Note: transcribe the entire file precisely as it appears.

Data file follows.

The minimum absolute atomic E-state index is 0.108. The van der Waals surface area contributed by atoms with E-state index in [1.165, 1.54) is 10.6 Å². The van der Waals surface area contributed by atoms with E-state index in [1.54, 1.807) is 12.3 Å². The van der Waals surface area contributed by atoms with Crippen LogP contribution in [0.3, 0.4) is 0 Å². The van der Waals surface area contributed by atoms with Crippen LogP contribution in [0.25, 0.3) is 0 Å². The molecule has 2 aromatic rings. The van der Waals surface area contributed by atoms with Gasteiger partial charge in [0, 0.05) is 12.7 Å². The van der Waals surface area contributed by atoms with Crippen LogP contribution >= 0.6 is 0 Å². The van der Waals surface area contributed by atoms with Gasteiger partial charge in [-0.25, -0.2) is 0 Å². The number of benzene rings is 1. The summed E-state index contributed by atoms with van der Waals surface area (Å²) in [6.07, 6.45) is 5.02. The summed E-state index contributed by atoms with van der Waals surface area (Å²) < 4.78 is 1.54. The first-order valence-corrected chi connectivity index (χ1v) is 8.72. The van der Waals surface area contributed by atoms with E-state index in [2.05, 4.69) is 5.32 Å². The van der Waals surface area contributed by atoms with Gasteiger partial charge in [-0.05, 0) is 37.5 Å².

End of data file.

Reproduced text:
The minimum absolute atomic E-state index is 0.108. The van der Waals surface area contributed by atoms with E-state index in [1.165, 1.54) is 10.6 Å². The van der Waals surface area contributed by atoms with E-state index in [1.54, 1.807) is 12.3 Å². The van der Waals surface area contributed by atoms with Crippen LogP contribution in [0.3, 0.4) is 0 Å². The van der Waals surface area contributed by atoms with Crippen LogP contribution in [0.25, 0.3) is 0 Å². The molecule has 2 aromatic rings. The van der Waals surface area contributed by atoms with Gasteiger partial charge in [0, 0.05) is 12.7 Å². The van der Waals surface area contributed by atoms with Crippen LogP contribution >= 0.6 is 0 Å². The van der Waals surface area contributed by atoms with Gasteiger partial charge in [-0.25, -0.2) is 0 Å². The number of benzene rings is 1. The summed E-state index contributed by atoms with van der Waals surface area (Å²) in [6.07, 6.45) is 5.02. The summed E-state index contributed by atoms with van der Waals surface area (Å²) < 4.78 is 1.54. The first-order valence-corrected chi connectivity index (χ1v) is 8.72. The van der Waals surface area contributed by atoms with E-state index in [2.05, 4.69) is 5.32 Å². The van der Waals surface area contributed by atoms with Gasteiger partial charge in [-0.05, 0) is 37.5 Å².